It’s vital for schools at all levels to provide quality mental health services to help students overcome difficulties in their studies and lives.
Causes and effects of mental health issues
A report by the World Health Organisation (WHO) has warned that twenty per cent of young Vietnamese are living with mental health issues, and that rates of anxiety and depression in this group are rising.
The most common causes of anxiety and depression are isolation, emotional abuse and educational stress.
Presenting at the conference Building and developing counselling services in schools, hosted by the Ho Chi Minh City Pedagogical University, RMIT Vietnam Student Counsellor Ms Le Thi Minh Tam informed the audience that many students fail to recognise that they have a mental health issue and therefore do not ask for support.
“Also, they feel ashamed to speak to a counsellor, particularly when they are living away from their family,” said Ms Tam, who has 16 years of counselling experience.
“Numerous stressors at the same time can increase the risk of depression and mental health issues. The longer the mental health problems persist unaddressed, the greater the detrimental impact is.”
She added that these issues can impact academic performance.
“Mental health issues can impact concentration, memory, decision making and motivation. Students experiencing poor mental health are more likely to exit their courses early,” she said.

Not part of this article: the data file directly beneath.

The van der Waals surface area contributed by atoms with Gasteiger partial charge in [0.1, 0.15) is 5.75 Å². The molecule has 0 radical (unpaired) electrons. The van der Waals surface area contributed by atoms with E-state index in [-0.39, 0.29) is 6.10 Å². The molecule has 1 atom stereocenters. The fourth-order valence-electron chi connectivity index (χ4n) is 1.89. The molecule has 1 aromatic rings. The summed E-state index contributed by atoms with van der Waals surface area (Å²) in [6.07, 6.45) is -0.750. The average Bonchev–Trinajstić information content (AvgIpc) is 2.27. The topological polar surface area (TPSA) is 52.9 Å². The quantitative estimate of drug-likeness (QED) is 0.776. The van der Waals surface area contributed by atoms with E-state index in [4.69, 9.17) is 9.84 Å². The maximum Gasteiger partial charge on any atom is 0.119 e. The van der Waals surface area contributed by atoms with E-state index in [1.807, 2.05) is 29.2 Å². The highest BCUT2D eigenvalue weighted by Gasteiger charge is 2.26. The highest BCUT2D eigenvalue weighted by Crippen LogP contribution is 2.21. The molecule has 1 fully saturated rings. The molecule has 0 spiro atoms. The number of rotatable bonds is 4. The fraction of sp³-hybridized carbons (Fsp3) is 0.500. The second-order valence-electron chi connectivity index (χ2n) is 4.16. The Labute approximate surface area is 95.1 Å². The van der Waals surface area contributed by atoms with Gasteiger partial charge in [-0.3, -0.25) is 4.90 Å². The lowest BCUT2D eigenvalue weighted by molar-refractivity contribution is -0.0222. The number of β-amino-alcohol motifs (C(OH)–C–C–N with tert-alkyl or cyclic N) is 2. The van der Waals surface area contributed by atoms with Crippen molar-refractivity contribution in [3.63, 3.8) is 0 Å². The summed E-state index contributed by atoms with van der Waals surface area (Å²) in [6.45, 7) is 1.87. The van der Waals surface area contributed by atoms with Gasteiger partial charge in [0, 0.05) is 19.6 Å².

Early intervention key to dealing with mental health issues
Raising awareness and early identification of mental health problems will minimise their negative effects on students.
RMIT Vietnam has initiated mental health screening of students in its residence as part of the University’s strategy for taking a pro-active approach to managing student mental health. The research shows that international students (and students living away from families) are a particularly high risk group for experiencing psychological distress. By screening them, the University can offer early intervention and prevention strategies so that students’ long term health and studies are minimally impacted.
RMIT Vietnam’s Counselling Service has been providing high-quality counselling services to students since 2008.
In addition to providing one-by-one counselling, the Counselling Service also organises workshops about life skills and hosts the annual Wellbeing Day to raise awareness of and create a positive impact on student wellbeing.
On 18 December 2017, the Ministry of Education and Training issued a circular requesting all elementary and high schools and other related organisations to establish student counselling services. The directive aims to help students resolve psychological difficulties in their studies and lives, as well as to enhance their life skills.
Story: Le Mong Thuy